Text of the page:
The decision to end a marriage is an incredibly heavy one. It signifies the end of one of your most significant relationships and the dissolution of your family unit. For these reasons, it is incredibly common for couples to reconcile at some point prior to actually going through with a divorce.
In fact, because life is fluid and people change their minds about divorce, North Carolina has implemented legislation that a married couple must separate for an entire year before they can seek an absolute divorce. This means that they must be separated and live in different homes for at least a year before they can file a petition to divorce.
While some states actually make couples wait a year and a half to seek a divorce, couples in North Carolina find that a year can feel like a really long time and that a lot can happen in that year. When the law requires that couples live “separate and apart” for a year prior to obtaining a divorce, it means one consecutive year.
So what does the law look at when determining whether the spouses have created a break in that consecutive year? Whether there has been a “resumption of marital relations.”
The Resumption of Marital Relations
The North Carolina General Statutes defines the resumption of marital relations as a “voluntary renewal of the husband and wife relationship, as shown by the totality of the circumstances.” Significantly, “[i]solated incidents of sexual intercourse between the parties shall not constitute resumption of marital relations.”
In other words, engaging in sexual intercourse with your spouse does not automatically end your separation, nor can a court find that there has been a resumption of marital relations based on “isolated” incidents. Instead, the court looks to the totality of your circumstances. This may include evidence that you held yourself out to the community as a couple during the separation period, if you moved back in together, or if you frequently stayed at each other’s residences.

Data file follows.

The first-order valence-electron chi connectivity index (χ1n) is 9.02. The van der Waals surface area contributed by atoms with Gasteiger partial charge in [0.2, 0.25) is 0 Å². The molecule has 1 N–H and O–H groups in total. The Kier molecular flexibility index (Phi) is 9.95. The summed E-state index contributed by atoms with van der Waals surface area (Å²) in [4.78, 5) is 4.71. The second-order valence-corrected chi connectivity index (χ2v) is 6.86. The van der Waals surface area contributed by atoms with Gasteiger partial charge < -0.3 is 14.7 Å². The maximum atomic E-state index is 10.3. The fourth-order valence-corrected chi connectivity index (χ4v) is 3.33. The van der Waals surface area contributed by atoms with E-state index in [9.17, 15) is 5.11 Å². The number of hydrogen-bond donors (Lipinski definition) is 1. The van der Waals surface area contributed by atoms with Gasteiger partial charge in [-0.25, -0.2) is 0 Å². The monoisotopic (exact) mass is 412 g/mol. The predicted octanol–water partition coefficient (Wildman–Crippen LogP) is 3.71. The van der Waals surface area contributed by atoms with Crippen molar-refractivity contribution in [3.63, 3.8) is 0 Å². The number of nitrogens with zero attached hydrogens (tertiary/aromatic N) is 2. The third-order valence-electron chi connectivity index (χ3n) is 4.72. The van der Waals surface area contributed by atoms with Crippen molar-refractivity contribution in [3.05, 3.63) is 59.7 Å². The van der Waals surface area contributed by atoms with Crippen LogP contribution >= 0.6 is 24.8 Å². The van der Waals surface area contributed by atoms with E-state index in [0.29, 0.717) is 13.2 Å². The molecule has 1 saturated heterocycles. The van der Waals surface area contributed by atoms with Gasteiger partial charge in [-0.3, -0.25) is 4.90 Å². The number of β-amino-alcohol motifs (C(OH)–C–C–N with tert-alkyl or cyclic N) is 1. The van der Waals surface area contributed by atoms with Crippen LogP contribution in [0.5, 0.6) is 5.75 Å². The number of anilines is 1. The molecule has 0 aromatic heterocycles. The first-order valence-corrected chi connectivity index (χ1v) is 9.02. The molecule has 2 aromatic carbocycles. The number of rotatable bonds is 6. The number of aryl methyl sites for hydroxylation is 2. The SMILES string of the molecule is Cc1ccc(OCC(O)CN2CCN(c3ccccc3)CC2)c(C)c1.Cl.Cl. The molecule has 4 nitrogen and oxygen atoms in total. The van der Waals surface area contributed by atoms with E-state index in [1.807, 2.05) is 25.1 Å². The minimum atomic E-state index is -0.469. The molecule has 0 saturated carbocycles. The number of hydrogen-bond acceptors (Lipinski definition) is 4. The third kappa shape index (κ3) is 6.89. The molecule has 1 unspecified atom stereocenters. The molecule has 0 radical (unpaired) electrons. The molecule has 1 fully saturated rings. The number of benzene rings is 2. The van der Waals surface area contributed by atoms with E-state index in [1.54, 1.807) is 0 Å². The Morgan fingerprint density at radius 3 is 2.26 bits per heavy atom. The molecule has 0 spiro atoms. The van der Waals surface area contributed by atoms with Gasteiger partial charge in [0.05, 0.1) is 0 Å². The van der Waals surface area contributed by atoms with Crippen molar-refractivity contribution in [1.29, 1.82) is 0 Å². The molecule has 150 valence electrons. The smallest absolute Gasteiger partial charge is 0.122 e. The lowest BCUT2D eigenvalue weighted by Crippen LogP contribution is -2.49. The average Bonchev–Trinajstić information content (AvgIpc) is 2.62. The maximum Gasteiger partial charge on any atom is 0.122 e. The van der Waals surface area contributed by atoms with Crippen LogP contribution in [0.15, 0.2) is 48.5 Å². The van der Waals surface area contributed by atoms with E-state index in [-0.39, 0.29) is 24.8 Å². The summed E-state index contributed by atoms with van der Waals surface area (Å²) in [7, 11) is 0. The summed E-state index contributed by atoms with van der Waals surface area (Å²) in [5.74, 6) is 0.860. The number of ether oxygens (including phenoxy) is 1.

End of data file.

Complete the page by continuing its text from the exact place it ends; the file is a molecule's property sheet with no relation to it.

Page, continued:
If a court determines based on the totality of the circumstances that a couple resumed their marital relations during their separation period, then that effectively cancels out the time the couple was separated up until the reconciliation and restarts the separation clock.
Contact New Direction Family Law
If we’ve learned anything in our years of family law practice, it is that separations are hard and life is fluid. A lot can happen in a year while people wait to obtain an absolute divorce. If you are seeking a divorce, there is a lot that you need to know. The last thing you want to do is to waste your own time or to waive critical legal rights. Contact New Direction Family Law. Our attorneys are thoughtful, meticulous, and know the law. Let us stand with you. Contact our office at (919) 719-3470 to schedule a consultation or visit us online through our website.
Sarah J. Hink
New Direction Family Law